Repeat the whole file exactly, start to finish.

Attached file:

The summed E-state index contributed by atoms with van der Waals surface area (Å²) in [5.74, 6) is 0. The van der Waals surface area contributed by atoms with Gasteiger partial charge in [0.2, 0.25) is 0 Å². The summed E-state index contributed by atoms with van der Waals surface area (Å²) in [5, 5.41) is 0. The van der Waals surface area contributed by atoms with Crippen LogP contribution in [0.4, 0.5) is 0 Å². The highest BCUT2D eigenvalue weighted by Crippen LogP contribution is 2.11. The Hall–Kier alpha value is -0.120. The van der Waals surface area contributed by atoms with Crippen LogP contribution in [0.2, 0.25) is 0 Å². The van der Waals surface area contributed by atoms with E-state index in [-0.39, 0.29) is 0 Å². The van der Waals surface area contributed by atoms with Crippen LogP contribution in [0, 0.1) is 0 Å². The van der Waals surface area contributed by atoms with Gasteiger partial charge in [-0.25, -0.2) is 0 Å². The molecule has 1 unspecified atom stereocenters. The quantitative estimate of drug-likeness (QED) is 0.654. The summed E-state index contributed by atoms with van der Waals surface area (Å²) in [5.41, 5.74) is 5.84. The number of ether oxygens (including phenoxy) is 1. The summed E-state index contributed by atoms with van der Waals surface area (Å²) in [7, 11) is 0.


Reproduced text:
The summed E-state index contributed by atoms with van der Waals surface area (Å²) in [5.74, 6) is 0. The van der Waals surface area contributed by atoms with Gasteiger partial charge in [0.2, 0.25) is 0 Å². The summed E-state index contributed by atoms with van der Waals surface area (Å²) in [5, 5.41) is 0. The van der Waals surface area contributed by atoms with Crippen LogP contribution in [0.4, 0.5) is 0 Å². The highest BCUT2D eigenvalue weighted by Crippen LogP contribution is 2.11. The Hall–Kier alpha value is -0.120. The van der Waals surface area contributed by atoms with Crippen LogP contribution in [0.2, 0.25) is 0 Å². The van der Waals surface area contributed by atoms with E-state index in [-0.39, 0.29) is 0 Å². The van der Waals surface area contributed by atoms with Crippen LogP contribution in [0, 0.1) is 0 Å². The van der Waals surface area contributed by atoms with Gasteiger partial charge in [-0.25, -0.2) is 0 Å². The molecule has 1 unspecified atom stereocenters. The quantitative estimate of drug-likeness (QED) is 0.654. The summed E-state index contributed by atoms with van der Waals surface area (Å²) in [5.41, 5.74) is 5.84. The number of ether oxygens (including phenoxy) is 1. The summed E-state index contributed by atoms with van der Waals surface area (Å²) in [7, 11) is 0.